26. 26. The Science of Deduction• Im Sherlock Holmes, the worlds only consultingdetective.• Im not going to go into detail about how I do what I dobecause chances are you wouldnt understand. Ifyouve got a problem that you want me to solve, thencontact me. Interesting cases only please.• This is what I do:• 1. I observe everything.• 2. From what I observe, I deduce everything.• 3. When Ive eliminated the impossible, whateverremains, no matter how mad it might seem, must bethe truth.
    27. 27. Improving Deduction Skills• Observe• Deduce• Block out everything else• Focus on this person• Overthink what you observe• Use your imagination and creativity• Take emotion out• Practice
    28. 28. Customer Service Skills
    29. 29. Disney Customer ServiceSkills• Smiling, attentive, helpful, friendly,proactive, and annoyingly happy, peppy,and perky• What time is the three o‘clock parade?• Separate on-stage and back-stagepresence• Two Ears, two eyes and one mouth, usethem in that ratio• This person is the most important
    30. 30. Words That Get You Fired vs Words That Keep YouHiredFired Hired
    31. 31. Career Advising Customer Service• Provide Unprecedented Levels ofCustomer Service!• You Will Revolutionize YourDepartment!
    32. 32. Basic Career Assessments
    33. 33. Motivational/Strengths Based Questioning• Strengths questions are designed toelicit motivation and values• Gets to who you are – the authentic you• No preparation, elicit honest answers• Describe things they enjoy and are goodat• What energizes or motivates them?• Theoretically, enthusiasm should show
    34. 34. Strengths Based Questions• What your friends and family know you for - howwould they describe you to a stranger?• What you enjoy doing, and what you are like atyour best• The achievements you have made and how youmade them• What a ‗great‘ day looks like for you - when didyou last go home energized, and why was that?• Activities that you do not particularly enjoy, andwhy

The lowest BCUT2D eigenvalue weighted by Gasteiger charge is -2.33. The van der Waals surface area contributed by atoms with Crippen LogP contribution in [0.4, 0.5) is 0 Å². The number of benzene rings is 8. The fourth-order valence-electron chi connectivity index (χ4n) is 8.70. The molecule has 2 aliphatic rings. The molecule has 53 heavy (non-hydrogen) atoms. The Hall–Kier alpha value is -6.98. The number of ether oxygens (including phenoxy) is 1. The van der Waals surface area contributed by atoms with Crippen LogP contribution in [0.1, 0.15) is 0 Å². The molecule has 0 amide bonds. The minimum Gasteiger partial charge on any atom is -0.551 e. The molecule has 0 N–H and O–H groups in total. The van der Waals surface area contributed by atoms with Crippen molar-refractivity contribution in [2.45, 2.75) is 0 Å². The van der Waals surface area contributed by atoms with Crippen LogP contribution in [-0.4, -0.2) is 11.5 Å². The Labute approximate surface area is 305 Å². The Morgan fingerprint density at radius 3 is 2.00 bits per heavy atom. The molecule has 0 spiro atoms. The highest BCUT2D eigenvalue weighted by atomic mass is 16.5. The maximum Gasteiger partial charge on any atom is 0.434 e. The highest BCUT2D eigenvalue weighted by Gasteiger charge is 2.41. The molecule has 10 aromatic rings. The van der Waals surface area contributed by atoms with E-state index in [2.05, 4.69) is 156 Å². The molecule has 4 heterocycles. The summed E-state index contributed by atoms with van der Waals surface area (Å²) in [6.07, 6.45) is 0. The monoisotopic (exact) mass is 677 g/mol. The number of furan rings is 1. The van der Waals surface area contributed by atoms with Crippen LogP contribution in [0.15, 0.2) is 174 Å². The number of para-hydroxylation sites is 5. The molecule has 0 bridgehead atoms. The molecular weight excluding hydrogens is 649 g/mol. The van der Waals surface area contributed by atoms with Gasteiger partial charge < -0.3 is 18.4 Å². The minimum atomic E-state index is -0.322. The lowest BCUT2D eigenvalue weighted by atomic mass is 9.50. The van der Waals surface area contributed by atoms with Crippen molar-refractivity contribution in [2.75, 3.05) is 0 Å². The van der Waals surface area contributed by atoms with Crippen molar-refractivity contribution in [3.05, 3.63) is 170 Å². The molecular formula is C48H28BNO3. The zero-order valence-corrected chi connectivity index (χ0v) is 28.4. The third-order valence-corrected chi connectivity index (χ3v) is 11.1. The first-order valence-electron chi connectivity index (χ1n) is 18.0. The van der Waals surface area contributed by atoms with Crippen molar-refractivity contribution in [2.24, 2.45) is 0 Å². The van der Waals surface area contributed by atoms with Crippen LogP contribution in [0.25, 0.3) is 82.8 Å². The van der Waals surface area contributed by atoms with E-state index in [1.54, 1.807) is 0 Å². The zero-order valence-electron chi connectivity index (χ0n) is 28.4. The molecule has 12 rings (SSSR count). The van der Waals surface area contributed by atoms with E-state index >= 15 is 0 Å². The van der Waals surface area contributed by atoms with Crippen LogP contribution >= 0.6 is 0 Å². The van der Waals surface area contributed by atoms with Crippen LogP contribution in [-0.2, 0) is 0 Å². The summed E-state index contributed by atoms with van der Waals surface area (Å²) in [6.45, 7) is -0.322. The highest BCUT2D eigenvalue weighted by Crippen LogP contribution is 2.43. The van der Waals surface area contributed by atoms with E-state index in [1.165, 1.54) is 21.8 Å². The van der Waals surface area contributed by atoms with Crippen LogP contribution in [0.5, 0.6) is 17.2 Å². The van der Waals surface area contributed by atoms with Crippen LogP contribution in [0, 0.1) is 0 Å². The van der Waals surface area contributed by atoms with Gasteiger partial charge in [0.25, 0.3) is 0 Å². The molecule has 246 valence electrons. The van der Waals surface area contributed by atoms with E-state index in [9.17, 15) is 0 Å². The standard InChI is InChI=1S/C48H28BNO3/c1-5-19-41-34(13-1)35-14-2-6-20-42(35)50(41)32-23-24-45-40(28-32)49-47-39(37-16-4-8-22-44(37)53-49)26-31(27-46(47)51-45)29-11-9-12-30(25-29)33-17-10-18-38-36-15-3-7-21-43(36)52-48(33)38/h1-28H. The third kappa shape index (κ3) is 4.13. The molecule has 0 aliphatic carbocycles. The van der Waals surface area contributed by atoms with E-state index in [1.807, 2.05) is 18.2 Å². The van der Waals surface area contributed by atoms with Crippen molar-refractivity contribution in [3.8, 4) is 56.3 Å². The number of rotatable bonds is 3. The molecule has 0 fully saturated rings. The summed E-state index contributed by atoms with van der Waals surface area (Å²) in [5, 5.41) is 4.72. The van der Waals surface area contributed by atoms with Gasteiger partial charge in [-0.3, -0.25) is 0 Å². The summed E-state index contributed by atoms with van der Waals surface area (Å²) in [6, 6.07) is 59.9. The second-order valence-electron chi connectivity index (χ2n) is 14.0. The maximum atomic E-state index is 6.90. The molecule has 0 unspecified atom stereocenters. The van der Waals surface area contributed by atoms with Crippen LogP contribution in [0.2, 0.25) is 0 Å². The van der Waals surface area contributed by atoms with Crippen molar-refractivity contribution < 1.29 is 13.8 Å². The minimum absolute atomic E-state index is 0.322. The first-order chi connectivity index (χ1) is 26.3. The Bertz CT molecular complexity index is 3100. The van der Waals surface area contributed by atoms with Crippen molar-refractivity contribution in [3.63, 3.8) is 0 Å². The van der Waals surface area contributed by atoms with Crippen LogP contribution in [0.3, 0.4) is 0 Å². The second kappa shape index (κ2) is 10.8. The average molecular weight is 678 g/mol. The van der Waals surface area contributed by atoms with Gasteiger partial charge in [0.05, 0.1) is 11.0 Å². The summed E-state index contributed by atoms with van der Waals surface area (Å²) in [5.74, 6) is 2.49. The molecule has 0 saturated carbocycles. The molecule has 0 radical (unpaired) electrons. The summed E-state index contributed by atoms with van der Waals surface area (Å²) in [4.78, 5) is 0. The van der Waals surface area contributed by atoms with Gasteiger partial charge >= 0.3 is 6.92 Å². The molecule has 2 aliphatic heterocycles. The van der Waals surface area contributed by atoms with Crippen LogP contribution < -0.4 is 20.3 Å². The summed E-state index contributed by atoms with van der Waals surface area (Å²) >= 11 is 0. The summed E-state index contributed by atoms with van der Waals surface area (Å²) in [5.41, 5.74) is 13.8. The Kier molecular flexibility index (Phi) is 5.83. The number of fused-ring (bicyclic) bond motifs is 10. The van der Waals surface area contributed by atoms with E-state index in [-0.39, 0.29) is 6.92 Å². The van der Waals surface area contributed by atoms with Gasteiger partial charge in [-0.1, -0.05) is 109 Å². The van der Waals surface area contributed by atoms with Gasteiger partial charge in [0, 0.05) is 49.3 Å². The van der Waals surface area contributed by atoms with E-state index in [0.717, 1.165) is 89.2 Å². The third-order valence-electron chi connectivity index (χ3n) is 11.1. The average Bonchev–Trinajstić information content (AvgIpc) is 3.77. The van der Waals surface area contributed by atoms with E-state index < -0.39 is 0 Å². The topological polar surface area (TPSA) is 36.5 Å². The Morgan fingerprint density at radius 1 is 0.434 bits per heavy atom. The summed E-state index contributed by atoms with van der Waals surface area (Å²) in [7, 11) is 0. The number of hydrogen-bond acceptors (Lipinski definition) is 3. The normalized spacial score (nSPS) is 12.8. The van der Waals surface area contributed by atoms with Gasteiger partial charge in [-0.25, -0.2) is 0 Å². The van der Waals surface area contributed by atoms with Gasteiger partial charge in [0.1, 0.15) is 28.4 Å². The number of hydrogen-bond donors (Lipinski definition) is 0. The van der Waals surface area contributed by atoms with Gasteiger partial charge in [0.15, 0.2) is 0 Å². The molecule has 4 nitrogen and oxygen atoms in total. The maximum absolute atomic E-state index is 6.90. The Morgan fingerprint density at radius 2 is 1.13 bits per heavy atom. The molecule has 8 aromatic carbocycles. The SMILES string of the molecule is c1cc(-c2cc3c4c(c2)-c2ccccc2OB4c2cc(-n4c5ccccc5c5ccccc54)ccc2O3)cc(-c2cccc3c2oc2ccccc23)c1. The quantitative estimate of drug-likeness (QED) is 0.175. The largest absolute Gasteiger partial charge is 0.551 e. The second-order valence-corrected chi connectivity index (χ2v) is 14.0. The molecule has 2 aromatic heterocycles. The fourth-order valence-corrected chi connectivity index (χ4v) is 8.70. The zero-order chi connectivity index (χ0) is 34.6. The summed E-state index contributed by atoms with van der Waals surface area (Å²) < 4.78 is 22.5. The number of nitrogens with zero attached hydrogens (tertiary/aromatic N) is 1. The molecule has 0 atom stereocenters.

35. 35. Strengths Based Questions• Are you a starter of a finisher?• What do you love to do in your sparetime?• What do you find quick to learn?• How would a close friend describe you?• Are you a big picture or a detail person?• What activities give you an energybuzz?
    36. 36. Basic Verbal Assessment• What do you want to do?• Why are you here?• Describe yourbackground/experience/training?• Why aren‘t you doing this?• What do you like to do?• What do you like to do with your friends?
    37. 37. Basic Verbal Assessment• May help with undecided, exploratory,and ―reluctant‖ students• Listen, listen, listen• Set objectives• If a realistic and feasible job target, noneed for written assessment• Great time saver• Set this as a goal
    38. 38. Written Assessments
    39. 39. Written Assessments• Identify potential student goals• Collect, analyze and interpret data• Develop a direction in writing• People are enamored with assessments
    40. 40. Written Assessments• Any written assessments they havepreviously taken and can bring in isextremely valuable and useful
    41. 41. Basic Written Exercise• Write three accomplishments• At least three sentences each• What are you proud of?• How did you do this?
    42. 42. Your Career Autobiography• Career dreams• Previous paid employment experiences• Volunteer experiences• Internship activities• Hobbies• Leisure interests• Athletic participation• Ethnic background and heritage• Socioeconomic status• Gender roles• Current educational status• Questions about your future• Careers that seem interesting to you